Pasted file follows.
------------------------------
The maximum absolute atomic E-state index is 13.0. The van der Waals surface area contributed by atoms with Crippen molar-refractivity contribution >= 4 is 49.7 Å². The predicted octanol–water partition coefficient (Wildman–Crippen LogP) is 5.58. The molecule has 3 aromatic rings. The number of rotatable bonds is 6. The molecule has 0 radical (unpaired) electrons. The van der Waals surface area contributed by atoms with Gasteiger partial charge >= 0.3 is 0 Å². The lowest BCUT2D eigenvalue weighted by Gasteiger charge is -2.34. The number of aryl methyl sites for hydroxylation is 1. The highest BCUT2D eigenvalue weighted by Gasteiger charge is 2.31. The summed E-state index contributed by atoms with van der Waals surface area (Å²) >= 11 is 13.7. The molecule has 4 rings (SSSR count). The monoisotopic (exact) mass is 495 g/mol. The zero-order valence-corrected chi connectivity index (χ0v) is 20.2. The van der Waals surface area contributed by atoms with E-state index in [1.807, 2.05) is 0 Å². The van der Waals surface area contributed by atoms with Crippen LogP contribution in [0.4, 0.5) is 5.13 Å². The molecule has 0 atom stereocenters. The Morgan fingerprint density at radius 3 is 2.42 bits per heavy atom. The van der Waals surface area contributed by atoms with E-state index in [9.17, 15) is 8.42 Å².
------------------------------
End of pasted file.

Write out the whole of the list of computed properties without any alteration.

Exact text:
The maximum absolute atomic E-state index is 13.0. The van der Waals surface area contributed by atoms with Crippen molar-refractivity contribution >= 4 is 49.7 Å². The predicted octanol–water partition coefficient (Wildman–Crippen LogP) is 5.58. The molecule has 3 aromatic rings. The number of rotatable bonds is 6. The molecule has 0 radical (unpaired) electrons. The van der Waals surface area contributed by atoms with Gasteiger partial charge >= 0.3 is 0 Å². The lowest BCUT2D eigenvalue weighted by Gasteiger charge is -2.34. The number of aryl methyl sites for hydroxylation is 1. The highest BCUT2D eigenvalue weighted by Gasteiger charge is 2.31. The summed E-state index contributed by atoms with van der Waals surface area (Å²) >= 11 is 13.7. The molecule has 4 rings (SSSR count). The monoisotopic (exact) mass is 495 g/mol. The zero-order valence-corrected chi connectivity index (χ0v) is 20.2. The van der Waals surface area contributed by atoms with E-state index in [1.807, 2.05) is 0 Å². The van der Waals surface area contributed by atoms with Crippen LogP contribution in [0.4, 0.5) is 5.13 Å². The molecule has 0 atom stereocenters. The Morgan fingerprint density at radius 3 is 2.42 bits per heavy atom. The van der Waals surface area contributed by atoms with E-state index in [9.17, 15) is 8.42 Å².